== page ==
"First they ignore you, then they ridicule you, then they fight you, then you win."  - Mahatma Ghandi, quoted several times during the Human Rights Conference A sense of people claiming a respected place in the world and the need to support each other against oppression and injustice were the most common themes emerging out of the Human Rights Conference which has been running alongside the 2nd Asia Pacific Out Games in Wellington for the past three days. In the closing session, which aimed to sumarise the thoughts and issues arising from the conference, UN-based and NZ-born human rights activist John Fisher remembered growing up with negative portrayals of gays, but at last feeling, for the first time in his life, that he belonged in his own country when he saw the banner newspaper headline “Homosexuality Decriminalised” in 1986. He said much has changed over the years for glbt people in many countries and often the work has been hard and the progress slow. “But we are winning,” he said. He described an incident which occurred immediately after he was the first openly gay person to address the United Nations and to use the words “gay” and “lesbian” in that international forum. A senior delegate from another nation nervously sidled up to him, furtively checked that no one else was listening and quietly said “Thank you" then disappeared back into the crowd. Although the UN has been extremely helpful in keeping the needs of disenfranchised glbt people on the world political agenda, “the continuing abuses around the world remind us of work to be done... Our voices will not be silenced,” Fisher said. Fisher highlighted the Yogyakarta Principles, a ground breaking UN document which brings all UN standards and policies relating to glbt people into one document and which is already helping gay rights activists around the world confront their governments. And he noted the slowly increasing number of nations signing on to the return to the UN forum this Monday of the Joint Statement of the requirement of signatory governments to protect their glbt people from violence and discrimination. CLAIMING A TURANGAWAEWAE Fisher pointed out that support for equality for glbt people came from the highest levels, including UN Secretary General Ban Khi Moon who recently declared: “When our fellow humans are persecuted because of their sexual orientation or gender identity we must speak out.” “You are never alone,” Fisher reassured delegates from nations making only slow progress in protections for glbt people. “We are many and we are one and we are unstoppable.” Chief NZ Human Rights Commissioner Rosslyn Noonan, who chaired the final session, summed up the “Law and our rights” part of the conference by saying “we can all work towards a turangawaewae... a place to stand.” She noted that New Zealand itself had much work to do, in areas such as adoption. “There is no excuse,” she said, “for the problems we are having with adoption rights.” ENERGY AND ENTHUISIASM New York-based Dutch human rights lawyer and gay ex-MP Boris Dittrich said he has had his eyes opened by being at the conference. “You can almost touch the energy and enthusiasm here,” he told the crowded Ilott Theatre. He said that through attending and participating in the Conference he had learned a lot that was good and inspiring from Maori and Pacific Islands cultures which he had not been aware of before. He said he believed the Conference showed that small populations such as Maori and PI glbt people could achieve much by coming together “United we are strong, he said, before pointing out that there are 22 small nations in the Pacific area with 22 votes in the United Nations. The glbt people of our small nations could have a big effect on international human rights, he felt. But Dittrich also acknowledged the difficulties people, especially in the Islands, face within their own communities, and in particular the negative social effects of conservative Island Christian groups. “We have heard a lot about the negative effects of religion, esp in the Pacific Islands,” he said. “The arrival of Christianity in the Islands changed how people see us. Dittrich gave specific and disturbing examples of the aggressiveness of fundamentalist groups, often American evangelists, working in nations struggling towards equality for all their citizens, including glbt people. “We must not forget while we work to gain equality that religious groups are organised against us.” Dittrich said he had observed from the conference that another significant barrier to work on equal rights, particularly in less well off nations, is the unavailability of funding. Somehow we must address this issue of funding, he said, noting that the NZ Government has recently cut back on its international aid to many small nations, which has consequent flow-on effects on people working to advance equality and human rights. OVERCOMING INVISIBILITY Satya Rai Nagpaul of India took the podium to highlight the perceptions of transgender and intersex delegates, whose main focus had been a full day hui held the day before the conference proper commenced. He said that they are insufficiently recognised in the broader glbt communities, let alone in society in general, which leads to their needs being undervalued or even invisible. In one of the most emotional and uplifting moments of the closing session half a dozen trans and intersex people, who appeared to have purposely spread themselves individually throughout the crowded auditorium, rose and called out their name, their nationality and their most important wish for their lives. They asked those in the room who supported them to please stand in solidarity and the entire gathering stood and spontaneously applauded. "DON'T FORCE US BACK INTO THE CLOSET" Chanele Hapi of the NZ Prostitute's Collective told the session that she had never before seen so many trans people in one place. She said that as a transgender Maori it was wonderful to have met “girls from Asia and India.” She urged the delegates to understand that there is “no shame in being in the sex industry... that's just the way it is!" A highly emotional and well-received speech from the floor came when an elderly lesbian implored the delegates not to ignore the lives and needs of elderly glbt. She said our communities too often turn our backs on our elderly who have much to offer but also suffer from isolation and invisibility. “Please don't force us back into the closet just because we are older,” she pleaded and was acknowledged with cheers and applause. Amongst other brief speakers towards the end of the session was Pru Hyman who said “we all need to be visible, but often the word lesbian has disappeared into the queer sexuality soup. The needs of specific lesbian groups such as old and young lesbians, lesbian parents parenting must be addressed. She noted that for many of these groups “we are talking about cultural rather than sexual identity." Joey Joleen Mataele of the Tongan Leitis Association entertained the gathering with the observation that some delegates had noted that day after day she was immaculately turned out in pearls and stylish but not necessarily practical high heels. “Let me tell you this,” she said. “I was born with heels and I will die with heels.” Then she got down to bussines of speaking on behalf of Pacific Islands delegates. “What we have to say will sound like we are the bitches of the conference but we are here to make a stand She said the main barrier top achieving progress towards equality in the Pacific Islands is “funding funding funding.” She highlighted the lack of Pacific Islands participation in the planning of events and initiatives. A key element to enable us to action our needs and to participate is “representation, representation, representation.” She said that there is a need for a “culturally appropriate” term to describe the differing sexualities of the Pacific and that while much of the work on Pacific sexual diversity focused on faafafine, and sex workers, there were many other sexual cultures and issues beyond those. She that Pacific Islanders “have come a long way and we have a long way to go As a gift of thanks to the programme organiser of the Conference representatives of the Pacific nations, from PNG across to the Cook Islands, presented Barry Taylor with a huge and detailed Tongan tapa cloth while the delegates sang the Fijian song of farewell, Isa Lei, from the stage. Daily News staff - 19th March 2011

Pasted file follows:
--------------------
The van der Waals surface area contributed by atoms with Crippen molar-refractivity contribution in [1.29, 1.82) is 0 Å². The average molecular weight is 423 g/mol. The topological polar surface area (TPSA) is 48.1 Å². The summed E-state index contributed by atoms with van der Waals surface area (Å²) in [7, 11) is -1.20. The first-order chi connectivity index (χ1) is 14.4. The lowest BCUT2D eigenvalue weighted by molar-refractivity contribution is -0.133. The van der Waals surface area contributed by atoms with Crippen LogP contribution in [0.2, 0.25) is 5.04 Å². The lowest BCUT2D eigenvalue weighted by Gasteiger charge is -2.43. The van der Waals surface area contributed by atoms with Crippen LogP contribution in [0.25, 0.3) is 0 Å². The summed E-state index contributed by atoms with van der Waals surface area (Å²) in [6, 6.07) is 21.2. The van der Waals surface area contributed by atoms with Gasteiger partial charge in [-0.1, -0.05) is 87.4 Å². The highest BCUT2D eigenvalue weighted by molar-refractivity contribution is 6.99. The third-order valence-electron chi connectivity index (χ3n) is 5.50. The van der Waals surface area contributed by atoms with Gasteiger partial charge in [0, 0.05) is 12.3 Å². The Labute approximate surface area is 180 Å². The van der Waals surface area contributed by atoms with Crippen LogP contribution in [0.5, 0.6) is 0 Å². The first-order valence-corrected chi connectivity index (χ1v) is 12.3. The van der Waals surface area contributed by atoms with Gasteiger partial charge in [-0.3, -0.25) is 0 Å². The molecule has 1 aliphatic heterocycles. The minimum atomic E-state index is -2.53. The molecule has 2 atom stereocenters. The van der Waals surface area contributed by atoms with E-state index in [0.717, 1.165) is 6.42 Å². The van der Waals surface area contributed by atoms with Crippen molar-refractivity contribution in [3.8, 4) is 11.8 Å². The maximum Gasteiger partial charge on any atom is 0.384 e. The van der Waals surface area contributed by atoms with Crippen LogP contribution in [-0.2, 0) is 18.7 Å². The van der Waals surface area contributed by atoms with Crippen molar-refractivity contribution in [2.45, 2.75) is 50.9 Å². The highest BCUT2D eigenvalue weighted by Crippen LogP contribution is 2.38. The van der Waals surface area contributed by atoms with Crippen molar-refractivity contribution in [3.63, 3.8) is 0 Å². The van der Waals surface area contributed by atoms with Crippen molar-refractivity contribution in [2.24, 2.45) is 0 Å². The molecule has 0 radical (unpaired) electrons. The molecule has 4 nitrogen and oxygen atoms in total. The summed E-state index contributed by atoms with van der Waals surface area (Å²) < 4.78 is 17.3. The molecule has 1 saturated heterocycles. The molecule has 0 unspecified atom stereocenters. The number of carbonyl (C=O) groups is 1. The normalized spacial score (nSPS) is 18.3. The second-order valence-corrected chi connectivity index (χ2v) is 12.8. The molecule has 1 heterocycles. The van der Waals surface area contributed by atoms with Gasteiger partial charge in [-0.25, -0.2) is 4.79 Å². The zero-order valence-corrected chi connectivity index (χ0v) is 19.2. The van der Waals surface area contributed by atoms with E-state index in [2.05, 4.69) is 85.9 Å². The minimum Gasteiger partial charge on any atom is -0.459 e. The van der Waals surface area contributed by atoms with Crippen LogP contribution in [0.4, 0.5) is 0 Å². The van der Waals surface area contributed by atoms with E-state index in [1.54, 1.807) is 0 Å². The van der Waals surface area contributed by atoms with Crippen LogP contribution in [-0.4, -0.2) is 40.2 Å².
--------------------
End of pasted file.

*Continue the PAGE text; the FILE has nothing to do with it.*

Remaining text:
Credit: Daily News staff

First published: Saturday, 19th March 2011 - 1:30pm